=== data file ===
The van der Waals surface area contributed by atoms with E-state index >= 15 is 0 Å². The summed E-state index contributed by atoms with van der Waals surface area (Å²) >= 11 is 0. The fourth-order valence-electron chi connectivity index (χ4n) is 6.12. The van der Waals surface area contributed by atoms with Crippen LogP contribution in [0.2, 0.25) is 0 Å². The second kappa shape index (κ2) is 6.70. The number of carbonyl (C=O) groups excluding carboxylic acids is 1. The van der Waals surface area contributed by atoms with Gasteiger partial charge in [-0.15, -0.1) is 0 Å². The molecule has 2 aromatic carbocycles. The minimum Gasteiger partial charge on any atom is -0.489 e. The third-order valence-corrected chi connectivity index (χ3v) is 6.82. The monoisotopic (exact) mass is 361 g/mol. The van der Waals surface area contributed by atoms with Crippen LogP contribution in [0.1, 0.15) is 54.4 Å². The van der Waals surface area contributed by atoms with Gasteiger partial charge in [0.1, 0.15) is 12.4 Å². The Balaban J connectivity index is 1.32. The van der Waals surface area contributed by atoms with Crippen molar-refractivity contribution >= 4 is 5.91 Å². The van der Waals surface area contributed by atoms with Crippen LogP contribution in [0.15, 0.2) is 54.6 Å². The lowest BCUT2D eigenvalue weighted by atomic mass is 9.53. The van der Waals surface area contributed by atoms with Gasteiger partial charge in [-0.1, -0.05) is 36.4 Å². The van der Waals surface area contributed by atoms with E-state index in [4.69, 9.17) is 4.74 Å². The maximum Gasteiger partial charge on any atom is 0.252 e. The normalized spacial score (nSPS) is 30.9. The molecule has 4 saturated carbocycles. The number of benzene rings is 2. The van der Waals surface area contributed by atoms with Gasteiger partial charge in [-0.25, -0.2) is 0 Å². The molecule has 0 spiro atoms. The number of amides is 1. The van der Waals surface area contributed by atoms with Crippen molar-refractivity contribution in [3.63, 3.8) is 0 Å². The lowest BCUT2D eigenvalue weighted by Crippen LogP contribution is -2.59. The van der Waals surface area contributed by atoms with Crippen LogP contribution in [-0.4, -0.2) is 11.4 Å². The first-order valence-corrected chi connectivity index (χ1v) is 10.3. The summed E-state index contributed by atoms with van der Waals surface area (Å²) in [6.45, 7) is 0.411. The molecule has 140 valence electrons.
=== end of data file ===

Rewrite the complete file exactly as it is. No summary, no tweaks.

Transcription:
The van der Waals surface area contributed by atoms with E-state index >= 15 is 0 Å². The summed E-state index contributed by atoms with van der Waals surface area (Å²) >= 11 is 0. The fourth-order valence-electron chi connectivity index (χ4n) is 6.12. The van der Waals surface area contributed by atoms with Crippen LogP contribution in [0.2, 0.25) is 0 Å². The second kappa shape index (κ2) is 6.70. The number of carbonyl (C=O) groups excluding carboxylic acids is 1. The van der Waals surface area contributed by atoms with Gasteiger partial charge in [-0.15, -0.1) is 0 Å². The molecule has 2 aromatic carbocycles. The minimum Gasteiger partial charge on any atom is -0.489 e. The third-order valence-corrected chi connectivity index (χ3v) is 6.82. The monoisotopic (exact) mass is 361 g/mol. The van der Waals surface area contributed by atoms with Crippen LogP contribution in [0.1, 0.15) is 54.4 Å². The van der Waals surface area contributed by atoms with Gasteiger partial charge in [0.1, 0.15) is 12.4 Å². The Balaban J connectivity index is 1.32. The van der Waals surface area contributed by atoms with Crippen molar-refractivity contribution >= 4 is 5.91 Å². The van der Waals surface area contributed by atoms with Crippen LogP contribution in [0.15, 0.2) is 54.6 Å². The lowest BCUT2D eigenvalue weighted by atomic mass is 9.53. The van der Waals surface area contributed by atoms with Gasteiger partial charge in [-0.1, -0.05) is 36.4 Å². The van der Waals surface area contributed by atoms with E-state index in [4.69, 9.17) is 4.74 Å². The maximum Gasteiger partial charge on any atom is 0.252 e. The normalized spacial score (nSPS) is 30.9. The molecule has 4 saturated carbocycles. The number of benzene rings is 2. The van der Waals surface area contributed by atoms with Gasteiger partial charge in [-0.25, -0.2) is 0 Å². The molecule has 0 spiro atoms. The number of amides is 1. The van der Waals surface area contributed by atoms with Crippen molar-refractivity contribution in [3.63, 3.8) is 0 Å². The lowest BCUT2D eigenvalue weighted by Crippen LogP contribution is -2.59. The van der Waals surface area contributed by atoms with Crippen LogP contribution in [-0.4, -0.2) is 11.4 Å². The first-order valence-corrected chi connectivity index (χ1v) is 10.3. The summed E-state index contributed by atoms with van der Waals surface area (Å²) in [6.45, 7) is 0.411. The molecule has 140 valence electrons.